A tiny step to set the gender equation right

Staff Reporter

NEW DELHI: It is a tiny step to set the gender equation right that might otherwise get lost in the bigger picture. Addressing boys -- a variable that usually is left out in the empowerment picture -- a group of students working in a resettlement colony in Rohini are doing their bit to strike the right balance.

From getting the boys to be sensitive to this issue to making them put together a wall magazine that tackles the issue of gender imbalance, the organisation hopes to be able to make boys realise the magnitude of the problem. With many more girls going missing before there are born, though the population of the country rose by about 21 per cent between 1991 and 200, the child sex ratios plummeted rapidly. But most people are yet to wake up to the seriousness of the issue.

Working with the youth to change age-old attitudes, Snehavandam Society, a voluntary organisation, has decided to tackle the alarming problem of sex-selective abortions by trying to make a difference in the way people think.

"The media has drawn a lot of attention to the declining sex-ratio in South-West Delhi. But we were convinced that the practice of sex-selective abortions would be rampant in the urban villages in Delhi especially those that are close to Haryana. There has been no attempt to target these people. Our preliminary survey in Sector 24 of Rohini showed that there were 183 girls for 250 boys, so we knew we were on the right track,'' said Hemlata Kansonia attending a national consultation on sex-selection organised by Forum for Creche and Child Care Services (FORCES) and "We Can'' in the Capital.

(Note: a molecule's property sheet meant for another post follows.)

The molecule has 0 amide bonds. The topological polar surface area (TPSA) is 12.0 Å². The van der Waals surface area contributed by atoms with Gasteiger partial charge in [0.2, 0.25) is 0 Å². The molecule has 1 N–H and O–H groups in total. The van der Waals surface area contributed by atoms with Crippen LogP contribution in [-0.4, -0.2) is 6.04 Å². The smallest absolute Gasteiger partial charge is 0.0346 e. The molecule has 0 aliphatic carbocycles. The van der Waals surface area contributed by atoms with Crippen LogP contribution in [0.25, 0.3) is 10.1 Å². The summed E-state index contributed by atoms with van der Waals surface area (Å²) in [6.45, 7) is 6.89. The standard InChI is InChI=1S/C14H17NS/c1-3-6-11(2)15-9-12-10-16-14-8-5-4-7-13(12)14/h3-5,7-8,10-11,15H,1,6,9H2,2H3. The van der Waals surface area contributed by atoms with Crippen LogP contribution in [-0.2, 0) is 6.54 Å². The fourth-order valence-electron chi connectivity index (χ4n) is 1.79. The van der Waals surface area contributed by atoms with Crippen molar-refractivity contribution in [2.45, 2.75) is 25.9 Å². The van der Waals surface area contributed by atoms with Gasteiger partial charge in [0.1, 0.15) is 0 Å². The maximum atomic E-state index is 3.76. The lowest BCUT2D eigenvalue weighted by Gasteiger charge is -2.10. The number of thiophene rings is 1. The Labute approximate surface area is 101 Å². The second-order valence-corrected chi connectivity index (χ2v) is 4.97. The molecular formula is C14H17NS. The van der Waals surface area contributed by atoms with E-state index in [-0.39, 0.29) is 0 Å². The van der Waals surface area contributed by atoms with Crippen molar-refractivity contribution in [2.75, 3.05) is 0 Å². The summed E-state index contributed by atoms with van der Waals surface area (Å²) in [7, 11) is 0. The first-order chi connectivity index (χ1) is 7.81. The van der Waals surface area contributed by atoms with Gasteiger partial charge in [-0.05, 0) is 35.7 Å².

While they met the usual opposition at first that sex-selection is not a practice followed in the colony, their survey helped them to convince the youth that the adults in their colony were not immune to the `temptation' to eliminate girls.

"There was a youth group involved with religious activities that got interested in the campaign. They were all boys and had earlier been unruly elements who used to spend their time teasing girls. But once they got involved they have managed to even stop an under-aged girl from getting married in their area. It is just a small effort that seems to have paid off,'' she said.

A small `effort', may be, the experiment has paved the way for men in the area to at least see the women's side of the picture. "This is an area that is basically so conservative that the girls don't speak to the boys. After we started working here, they can at least come out of their homes. If we want to change attitudes we have start talking to boys. If they become more positive about the issue, then they will be able to put up a fight against their families,'' she remarked.

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